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A sigh is often taken to be a sign of sadness, but it can indicate a lot more than that—or a lot less.

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[INTRO ♪] [sigh].

Want to do it with me this time? [sigh]. Feels pretty good, doesn't it?

Sighing is one of those universal human experiences. For people around the world, taking a deep breath has a calming power, and it's part of the way we experience and communicate emotion. But it turns out that the assumptions we make when we hear other people sighing … aren't always right.

The reasons we sigh start with biology, because your lungs actually need to sigh just keep functioning properly. When you take a deep breath, you're kind of rebooting them. When you're breathing normally for a while, that's what scientists call eupneic breathing—meaning that it's normal and unlabored.

And if you just let people sit with their eupneic breathing for a while, eventually they'll take a breath that's about twice the usual volume of air, which is what we tend to call a sigh. That's usually followed by what's known as a post-sigh apnea— a little gap between breaths that's a bit longer than normal. This big breath pushes you to fully expand your alveoli— the tiny air sacs that fill up your lungs.

And that helps keep your lungs from collapsing, which is good, because collapsing is a very bad thing that you really don't want your lungs to do. Researchers have found that people's breathing becomes more variable just before they sigh, and it's a little more consistent afterward. So it really is like your lungs get a reset.

Generally, you need to sigh every 5 minutes or so just to keep your lungs in working order. You even sigh in your sleep, although that tends to be less often. But there are lots of factors that can change the pattern of when you sigh— like stress—and that's where the psychology comes in.

Psychologists have known for a while that breathing patterns are related to emotions. But sighing is weird because it seems to be related to both positive and negative emotions. For example, you might sigh because you're stressed or frustrated, but you might also do it because you're feeling relaxed.

One way to explain the contradiction is that sighing could have a lot to do with relief: you do it because you're feeling relieved, or because you're stressed out and your brain is trying to make you feel more relieved. In a 2009 study published in the journal Psychophysiology, a group of Belgian researchers decided to test this idea. In three separate experiments, the team made a total of 115 people listen to an obnoxiously loud white noise turn on and off.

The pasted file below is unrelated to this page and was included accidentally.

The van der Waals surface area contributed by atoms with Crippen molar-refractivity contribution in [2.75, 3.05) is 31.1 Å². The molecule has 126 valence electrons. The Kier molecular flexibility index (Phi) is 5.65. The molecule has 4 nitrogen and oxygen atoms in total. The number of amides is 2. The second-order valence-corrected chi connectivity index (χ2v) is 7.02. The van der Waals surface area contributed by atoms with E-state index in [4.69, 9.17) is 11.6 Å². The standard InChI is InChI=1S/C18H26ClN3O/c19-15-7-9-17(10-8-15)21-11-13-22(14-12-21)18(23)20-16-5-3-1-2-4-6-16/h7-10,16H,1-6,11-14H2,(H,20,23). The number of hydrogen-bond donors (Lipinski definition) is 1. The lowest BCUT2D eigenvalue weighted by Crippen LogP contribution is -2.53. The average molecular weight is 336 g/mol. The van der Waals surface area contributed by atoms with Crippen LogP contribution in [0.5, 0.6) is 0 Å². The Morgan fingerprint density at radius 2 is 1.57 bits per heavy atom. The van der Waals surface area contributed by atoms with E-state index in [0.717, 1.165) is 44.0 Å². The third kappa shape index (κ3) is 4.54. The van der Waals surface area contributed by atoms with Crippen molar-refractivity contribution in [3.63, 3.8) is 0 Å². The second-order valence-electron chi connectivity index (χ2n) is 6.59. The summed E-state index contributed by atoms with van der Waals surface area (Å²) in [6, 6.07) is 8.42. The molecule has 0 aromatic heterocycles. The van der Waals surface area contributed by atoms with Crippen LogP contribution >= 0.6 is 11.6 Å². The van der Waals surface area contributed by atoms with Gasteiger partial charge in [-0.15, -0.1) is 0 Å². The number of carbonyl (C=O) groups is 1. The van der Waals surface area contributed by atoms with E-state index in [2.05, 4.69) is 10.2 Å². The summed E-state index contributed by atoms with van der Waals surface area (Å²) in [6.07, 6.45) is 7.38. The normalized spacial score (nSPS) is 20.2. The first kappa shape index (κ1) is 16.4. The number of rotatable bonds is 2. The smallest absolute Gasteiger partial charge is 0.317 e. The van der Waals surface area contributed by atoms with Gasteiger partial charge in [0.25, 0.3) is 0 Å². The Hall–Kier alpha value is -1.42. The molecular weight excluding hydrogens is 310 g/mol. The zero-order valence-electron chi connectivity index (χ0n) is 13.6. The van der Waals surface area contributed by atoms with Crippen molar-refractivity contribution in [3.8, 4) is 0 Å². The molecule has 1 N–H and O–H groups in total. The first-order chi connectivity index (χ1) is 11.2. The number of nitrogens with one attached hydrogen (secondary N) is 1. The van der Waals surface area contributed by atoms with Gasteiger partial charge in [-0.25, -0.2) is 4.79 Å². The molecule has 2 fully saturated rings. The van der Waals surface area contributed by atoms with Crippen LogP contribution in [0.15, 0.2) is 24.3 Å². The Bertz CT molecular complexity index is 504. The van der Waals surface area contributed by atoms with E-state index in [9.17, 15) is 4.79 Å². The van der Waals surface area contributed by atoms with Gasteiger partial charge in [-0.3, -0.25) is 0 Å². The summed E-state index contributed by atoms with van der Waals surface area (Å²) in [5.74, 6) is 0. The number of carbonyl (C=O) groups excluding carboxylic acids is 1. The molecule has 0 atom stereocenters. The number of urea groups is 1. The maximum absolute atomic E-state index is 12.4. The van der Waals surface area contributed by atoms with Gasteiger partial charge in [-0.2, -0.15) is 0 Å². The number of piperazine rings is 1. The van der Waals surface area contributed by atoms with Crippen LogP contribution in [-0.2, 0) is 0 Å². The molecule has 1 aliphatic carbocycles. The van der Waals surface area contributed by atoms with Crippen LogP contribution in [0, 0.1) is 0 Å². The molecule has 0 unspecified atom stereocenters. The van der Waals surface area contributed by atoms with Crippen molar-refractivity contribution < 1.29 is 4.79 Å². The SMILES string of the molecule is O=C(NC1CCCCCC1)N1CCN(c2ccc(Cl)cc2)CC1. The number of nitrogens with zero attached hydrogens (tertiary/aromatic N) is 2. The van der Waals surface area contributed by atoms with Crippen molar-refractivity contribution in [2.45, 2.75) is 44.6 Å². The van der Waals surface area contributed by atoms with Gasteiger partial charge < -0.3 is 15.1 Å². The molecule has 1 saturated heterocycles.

They used different shapes on a screen to signal whether a noise was coming. One shape meant guaranteed irritation, one meant the subject was safe, and one meant there was a 50-50 chance that they'd have to hear the noise. The researchers found that people sighed a little more while they were hearing the noise, but a lot more once it was over.

And, when they were asked about their emotions during the experiment, people who sighed more also rated themselves as feeling more relieved. But it didn't matter if it was relief from the obnoxious sound ending or just from discovering they didn't have to hear the sound. They'd sigh just because of the relief from the anticipation of the stress.

So if sighing has to do with feeling relieved or relaxed, it makes sense that it would be associated with a lot of different emotions. If you're taking a stressful test, for example, you might sigh in relief once you finish a problem, but you might also sigh while you're working on the next problem to try to make yourself feel more relieved and lower your stress levels. Some psychologists have proposed that because people tend to sigh when they're feeling relief from stress, humans learned to interpret sighing from others as a signal of safety.

Which would explain why sighing seems to be a little contagious— it's like your brain is thinking “oh, my friend thinks that tiger's gone? I guess I can take a breath too.” But now that most of us don't spend our days trying to evade tigers, we read into sighing a little differently—and sometimes not as accurately. For example, in a 2008 study, 117 people were given hypothetical stories about someone sighing and asked what they thought the sigh meant.

Usually, they assumed it meant something negative—most often sadness. And if the story was about someone sighing alone, people interpreted the feeling as more intense. But if they were told to imagine themselves in the story, they came up with more varied responses, like maybe they were frustrated or just tired or bored.

So, when you hear someone sigh, it could mean that they're sad— but it's worth keeping in mind that there are lots of other possibilities too. They could be stressed, or frustrated, or even experiencing a moment of calm and [sigh] taking a breath. Or it could just be a totally involuntary response to keep their lungs working properly.

Thanks for watching this episode of SciShow Psych, which was brought to you by our patrons on Patreon. If you'd like to learn more about the weird ways your brain interprets the world around you— and why you shouldn't always trust it—you can go to and subscribe. [OUTRO ♪].